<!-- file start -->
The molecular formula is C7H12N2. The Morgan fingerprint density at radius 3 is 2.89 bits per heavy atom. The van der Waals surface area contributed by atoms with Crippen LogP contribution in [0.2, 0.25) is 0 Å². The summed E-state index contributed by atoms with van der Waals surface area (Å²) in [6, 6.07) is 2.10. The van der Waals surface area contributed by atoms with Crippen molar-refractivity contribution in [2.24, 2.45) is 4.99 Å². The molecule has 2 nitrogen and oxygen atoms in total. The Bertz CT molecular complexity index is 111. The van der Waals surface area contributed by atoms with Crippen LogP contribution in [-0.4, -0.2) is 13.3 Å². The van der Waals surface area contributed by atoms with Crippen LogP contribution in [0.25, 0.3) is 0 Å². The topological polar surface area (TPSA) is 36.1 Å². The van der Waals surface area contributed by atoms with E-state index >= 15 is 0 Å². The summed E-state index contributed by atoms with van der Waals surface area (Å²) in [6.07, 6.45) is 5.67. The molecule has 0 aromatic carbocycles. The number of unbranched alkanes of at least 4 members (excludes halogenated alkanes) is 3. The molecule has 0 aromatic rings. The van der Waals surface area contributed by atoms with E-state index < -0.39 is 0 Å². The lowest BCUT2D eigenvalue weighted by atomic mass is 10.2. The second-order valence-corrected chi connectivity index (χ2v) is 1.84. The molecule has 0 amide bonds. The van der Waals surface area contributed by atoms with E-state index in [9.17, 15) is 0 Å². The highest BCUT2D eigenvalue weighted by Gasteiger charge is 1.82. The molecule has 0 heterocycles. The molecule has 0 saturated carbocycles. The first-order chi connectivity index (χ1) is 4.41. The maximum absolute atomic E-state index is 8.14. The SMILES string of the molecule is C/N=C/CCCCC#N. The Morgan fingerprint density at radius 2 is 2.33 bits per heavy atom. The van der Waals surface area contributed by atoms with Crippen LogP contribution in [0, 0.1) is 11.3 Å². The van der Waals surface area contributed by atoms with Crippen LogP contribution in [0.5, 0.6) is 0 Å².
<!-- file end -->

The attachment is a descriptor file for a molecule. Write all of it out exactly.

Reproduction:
The molecular formula is C7H12N2. The Morgan fingerprint density at radius 3 is 2.89 bits per heavy atom. The van der Waals surface area contributed by atoms with Crippen LogP contribution in [0.2, 0.25) is 0 Å². The summed E-state index contributed by atoms with van der Waals surface area (Å²) in [6, 6.07) is 2.10. The van der Waals surface area contributed by atoms with Crippen molar-refractivity contribution in [2.24, 2.45) is 4.99 Å². The molecule has 2 nitrogen and oxygen atoms in total. The Bertz CT molecular complexity index is 111. The van der Waals surface area contributed by atoms with Crippen LogP contribution in [-0.4, -0.2) is 13.3 Å². The van der Waals surface area contributed by atoms with Crippen LogP contribution in [0.25, 0.3) is 0 Å². The topological polar surface area (TPSA) is 36.1 Å². The van der Waals surface area contributed by atoms with E-state index >= 15 is 0 Å². The summed E-state index contributed by atoms with van der Waals surface area (Å²) in [6.07, 6.45) is 5.67. The molecule has 0 aromatic carbocycles. The number of unbranched alkanes of at least 4 members (excludes halogenated alkanes) is 3. The molecule has 0 aromatic rings. The van der Waals surface area contributed by atoms with E-state index < -0.39 is 0 Å². The lowest BCUT2D eigenvalue weighted by atomic mass is 10.2. The second-order valence-corrected chi connectivity index (χ2v) is 1.84. The molecule has 0 amide bonds. The van der Waals surface area contributed by atoms with E-state index in [9.17, 15) is 0 Å². The highest BCUT2D eigenvalue weighted by Gasteiger charge is 1.82. The molecule has 0 heterocycles. The molecule has 0 saturated carbocycles. The first-order chi connectivity index (χ1) is 4.41. The maximum absolute atomic E-state index is 8.14. The SMILES string of the molecule is C/N=C/CCCCC#N. The Morgan fingerprint density at radius 2 is 2.33 bits per heavy atom. The van der Waals surface area contributed by atoms with Crippen LogP contribution in [0, 0.1) is 11.3 Å². The van der Waals surface area contributed by atoms with Crippen LogP contribution in [0.5, 0.6) is 0 Å².